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Malaysian University sells kit to combat evil spirits for $2,500

The kit contains a mix of everyday items, most of which anyone could picked up at a local grocery store. Items include chopsticks, salt, vinegar and lime. A few items might be a bit harder to procure, including formic acid and pepper spray.

Malaysia’s gross domestic income per capita weighs in at $10,803, so the price tag of nearly $2,500 represents a substantial portion of income.

The university in question is the Universiti Malaysia Pahang, and is located in the heavily Malay populated state of Pahang. As decreed by Malaysia’s constitution, all Malays are Muslim, and the kit is clearly targeted at Muslims.

Apparently, students have been reporting bouts of exaggerated and even uncontrollable emotions.

According to researchers at the University, the kit is the result of three years worth of study. Apparently, the Quran and Islamic hadiths state that spirits are unable to tolerate salty, sour, or spicy items.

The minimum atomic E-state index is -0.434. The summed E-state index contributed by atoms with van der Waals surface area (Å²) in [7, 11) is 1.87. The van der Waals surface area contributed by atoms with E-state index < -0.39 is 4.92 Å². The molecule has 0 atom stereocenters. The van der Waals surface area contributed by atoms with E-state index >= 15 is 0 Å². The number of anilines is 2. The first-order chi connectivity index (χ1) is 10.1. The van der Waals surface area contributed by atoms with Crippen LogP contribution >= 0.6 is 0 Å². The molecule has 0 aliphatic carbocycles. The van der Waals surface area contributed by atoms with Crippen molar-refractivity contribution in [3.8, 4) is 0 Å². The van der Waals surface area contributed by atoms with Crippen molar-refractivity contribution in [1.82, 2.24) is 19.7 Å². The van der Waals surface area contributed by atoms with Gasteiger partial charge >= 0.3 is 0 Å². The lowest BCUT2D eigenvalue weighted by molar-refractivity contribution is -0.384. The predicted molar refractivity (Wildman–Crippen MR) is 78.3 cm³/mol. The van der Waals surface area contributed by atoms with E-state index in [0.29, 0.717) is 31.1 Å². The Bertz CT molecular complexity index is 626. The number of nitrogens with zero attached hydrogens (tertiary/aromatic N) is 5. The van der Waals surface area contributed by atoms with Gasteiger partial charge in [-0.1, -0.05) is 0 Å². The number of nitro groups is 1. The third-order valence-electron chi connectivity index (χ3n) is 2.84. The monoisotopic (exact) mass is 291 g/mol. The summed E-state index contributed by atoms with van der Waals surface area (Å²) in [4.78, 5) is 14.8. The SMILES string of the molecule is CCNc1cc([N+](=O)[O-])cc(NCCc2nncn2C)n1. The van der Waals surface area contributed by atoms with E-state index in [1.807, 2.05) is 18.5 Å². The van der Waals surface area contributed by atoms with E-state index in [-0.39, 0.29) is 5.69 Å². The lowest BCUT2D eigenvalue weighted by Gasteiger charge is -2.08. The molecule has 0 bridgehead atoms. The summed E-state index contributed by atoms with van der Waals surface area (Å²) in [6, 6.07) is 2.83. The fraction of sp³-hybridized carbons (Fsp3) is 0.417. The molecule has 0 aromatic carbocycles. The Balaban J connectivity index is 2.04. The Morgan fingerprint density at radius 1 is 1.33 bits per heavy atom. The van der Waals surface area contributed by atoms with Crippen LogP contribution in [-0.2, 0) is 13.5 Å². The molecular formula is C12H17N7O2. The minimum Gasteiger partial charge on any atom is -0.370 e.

To put the kit’s cost into perspective, the Universiti Malaysia Pahang charges only RM1,865 per semester, including all fees and a spot in the university’s hostel system, meaning the “anti-hysteria” kit will cost nearly as much as the total cost of a three year degree.

The kit was launched at the Education Ministry in Putrajaya this past Thursday.

Besides the basic ingredients, most of which have long been used to combat spirits and witchcraft in Malaysia, those who purchase the kit will also be given two training sessions on how to use the kit. The university will also provide two free refills, risk management services, online consultation and additional treatment for chronic cases.

University looks to combat “witchcraft”

The Universiti Malaysia Pahang is taking witchcraft and spirits seriously, having already set up a Committee for Advanced Studies in Witchcraft Law.

The university has also laid out a Standard Operating Procedure (SOP), which itself was a part of a two year study, to deal with paranormal activities. The two year study was supported by a RM189,000 grant from the Ministry of Education.

Witchcraft and black magic are often cited at Syariah (Sharia) Court hearings in Malaysia. Since there are no legal provisions governing black magic, claims are often dismissed.

Local Muslims must adhere to both national laws, and sharia laws, which are overseen by the country’s royal families, who hold the final say in most religious matters.

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